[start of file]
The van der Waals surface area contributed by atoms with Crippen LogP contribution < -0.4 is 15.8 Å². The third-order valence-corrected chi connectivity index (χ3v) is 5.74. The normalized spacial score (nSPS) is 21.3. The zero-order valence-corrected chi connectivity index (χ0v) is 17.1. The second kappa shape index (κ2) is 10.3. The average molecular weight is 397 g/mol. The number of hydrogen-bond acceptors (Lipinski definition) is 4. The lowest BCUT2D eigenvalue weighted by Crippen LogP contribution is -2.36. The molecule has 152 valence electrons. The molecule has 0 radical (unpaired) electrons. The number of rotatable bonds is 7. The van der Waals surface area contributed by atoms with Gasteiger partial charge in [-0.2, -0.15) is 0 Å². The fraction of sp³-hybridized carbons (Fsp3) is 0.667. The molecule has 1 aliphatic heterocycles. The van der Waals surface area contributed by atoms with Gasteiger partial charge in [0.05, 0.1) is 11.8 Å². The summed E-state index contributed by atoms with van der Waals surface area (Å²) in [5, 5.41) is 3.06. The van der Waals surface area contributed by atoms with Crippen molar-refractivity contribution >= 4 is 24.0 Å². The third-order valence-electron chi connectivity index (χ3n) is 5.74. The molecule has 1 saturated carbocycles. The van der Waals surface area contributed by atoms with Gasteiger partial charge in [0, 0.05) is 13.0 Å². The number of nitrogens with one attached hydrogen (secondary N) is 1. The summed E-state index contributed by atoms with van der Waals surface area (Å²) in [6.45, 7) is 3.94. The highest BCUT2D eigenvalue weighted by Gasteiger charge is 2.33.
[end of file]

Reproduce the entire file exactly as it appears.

The van der Waals surface area contributed by atoms with Crippen LogP contribution < -0.4 is 15.8 Å². The third-order valence-corrected chi connectivity index (χ3v) is 5.74. The normalized spacial score (nSPS) is 21.3. The zero-order valence-corrected chi connectivity index (χ0v) is 17.1. The second kappa shape index (κ2) is 10.3. The average molecular weight is 397 g/mol. The number of hydrogen-bond acceptors (Lipinski definition) is 4. The lowest BCUT2D eigenvalue weighted by Crippen LogP contribution is -2.36. The molecule has 152 valence electrons. The molecule has 0 radical (unpaired) electrons. The number of rotatable bonds is 7. The van der Waals surface area contributed by atoms with Gasteiger partial charge in [-0.2, -0.15) is 0 Å². The fraction of sp³-hybridized carbons (Fsp3) is 0.667. The molecule has 1 aliphatic heterocycles. The van der Waals surface area contributed by atoms with Gasteiger partial charge in [0.05, 0.1) is 11.8 Å². The summed E-state index contributed by atoms with van der Waals surface area (Å²) in [5, 5.41) is 3.06. The van der Waals surface area contributed by atoms with Crippen molar-refractivity contribution >= 4 is 24.0 Å². The third-order valence-electron chi connectivity index (χ3n) is 5.74. The molecule has 1 saturated carbocycles. The van der Waals surface area contributed by atoms with Gasteiger partial charge in [0, 0.05) is 13.0 Å². The number of nitrogens with one attached hydrogen (secondary N) is 1. The summed E-state index contributed by atoms with van der Waals surface area (Å²) in [6.45, 7) is 3.94. The highest BCUT2D eigenvalue weighted by Gasteiger charge is 2.33.